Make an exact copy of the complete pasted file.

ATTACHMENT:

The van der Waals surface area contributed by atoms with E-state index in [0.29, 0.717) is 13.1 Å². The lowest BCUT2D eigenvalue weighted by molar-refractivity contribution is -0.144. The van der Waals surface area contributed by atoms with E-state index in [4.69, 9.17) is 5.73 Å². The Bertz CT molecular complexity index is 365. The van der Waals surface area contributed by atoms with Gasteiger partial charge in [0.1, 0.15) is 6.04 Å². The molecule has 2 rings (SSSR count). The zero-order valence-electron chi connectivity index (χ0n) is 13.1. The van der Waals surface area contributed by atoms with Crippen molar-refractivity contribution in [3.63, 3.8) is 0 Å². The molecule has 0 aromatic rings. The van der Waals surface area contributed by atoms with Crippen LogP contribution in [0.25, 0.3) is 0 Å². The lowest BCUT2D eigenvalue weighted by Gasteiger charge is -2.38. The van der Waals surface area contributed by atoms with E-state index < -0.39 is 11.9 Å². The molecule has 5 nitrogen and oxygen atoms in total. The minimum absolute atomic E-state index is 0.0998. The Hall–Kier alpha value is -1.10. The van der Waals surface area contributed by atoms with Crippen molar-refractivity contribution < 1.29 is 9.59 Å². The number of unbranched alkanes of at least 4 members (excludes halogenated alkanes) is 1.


The van der Waals surface area contributed by atoms with E-state index in [0.29, 0.717) is 13.1 Å². The lowest BCUT2D eigenvalue weighted by molar-refractivity contribution is -0.144. The van der Waals surface area contributed by atoms with E-state index in [4.69, 9.17) is 5.73 Å². The Bertz CT molecular complexity index is 365. The van der Waals surface area contributed by atoms with Gasteiger partial charge in [0.1, 0.15) is 6.04 Å². The molecule has 2 rings (SSSR count). The zero-order valence-electron chi connectivity index (χ0n) is 13.1. The van der Waals surface area contributed by atoms with Crippen molar-refractivity contribution in [3.63, 3.8) is 0 Å². The molecule has 0 aromatic rings. The van der Waals surface area contributed by atoms with Crippen LogP contribution in [0.25, 0.3) is 0 Å². The lowest BCUT2D eigenvalue weighted by Gasteiger charge is -2.38. The van der Waals surface area contributed by atoms with E-state index < -0.39 is 11.9 Å². The molecule has 5 nitrogen and oxygen atoms in total. The minimum absolute atomic E-state index is 0.0998. The Hall–Kier alpha value is -1.10. The van der Waals surface area contributed by atoms with Crippen molar-refractivity contribution < 1.29 is 9.59 Å². The number of unbranched alkanes of at least 4 members (excludes halogenated alkanes) is 1.